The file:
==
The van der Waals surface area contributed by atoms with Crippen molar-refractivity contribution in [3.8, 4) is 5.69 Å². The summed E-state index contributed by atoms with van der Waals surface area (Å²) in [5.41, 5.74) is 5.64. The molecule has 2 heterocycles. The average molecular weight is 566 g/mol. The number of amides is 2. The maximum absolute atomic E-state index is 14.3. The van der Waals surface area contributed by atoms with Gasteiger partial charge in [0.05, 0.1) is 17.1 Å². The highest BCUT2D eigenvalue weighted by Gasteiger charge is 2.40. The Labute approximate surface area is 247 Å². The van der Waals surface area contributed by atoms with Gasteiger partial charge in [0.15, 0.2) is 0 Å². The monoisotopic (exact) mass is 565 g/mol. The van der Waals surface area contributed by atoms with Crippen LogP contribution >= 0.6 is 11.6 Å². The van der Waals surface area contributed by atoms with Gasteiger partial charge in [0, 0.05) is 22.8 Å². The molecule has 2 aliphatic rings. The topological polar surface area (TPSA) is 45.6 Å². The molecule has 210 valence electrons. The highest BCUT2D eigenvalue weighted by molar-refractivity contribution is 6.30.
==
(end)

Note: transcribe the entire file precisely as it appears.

The van der Waals surface area contributed by atoms with Crippen molar-refractivity contribution in [3.8, 4) is 5.69 Å². The summed E-state index contributed by atoms with van der Waals surface area (Å²) in [5.41, 5.74) is 5.64. The molecule has 2 heterocycles. The average molecular weight is 566 g/mol. The number of amides is 2. The maximum absolute atomic E-state index is 14.3. The van der Waals surface area contributed by atoms with Gasteiger partial charge in [0.05, 0.1) is 17.1 Å². The highest BCUT2D eigenvalue weighted by Gasteiger charge is 2.40. The Labute approximate surface area is 247 Å². The van der Waals surface area contributed by atoms with Gasteiger partial charge in [0.15, 0.2) is 0 Å². The monoisotopic (exact) mass is 565 g/mol. The van der Waals surface area contributed by atoms with Crippen LogP contribution >= 0.6 is 11.6 Å². The van der Waals surface area contributed by atoms with Gasteiger partial charge in [0, 0.05) is 22.8 Å². The molecule has 2 aliphatic rings. The topological polar surface area (TPSA) is 45.6 Å². The molecule has 210 valence electrons. The highest BCUT2D eigenvalue weighted by molar-refractivity contribution is 6.30.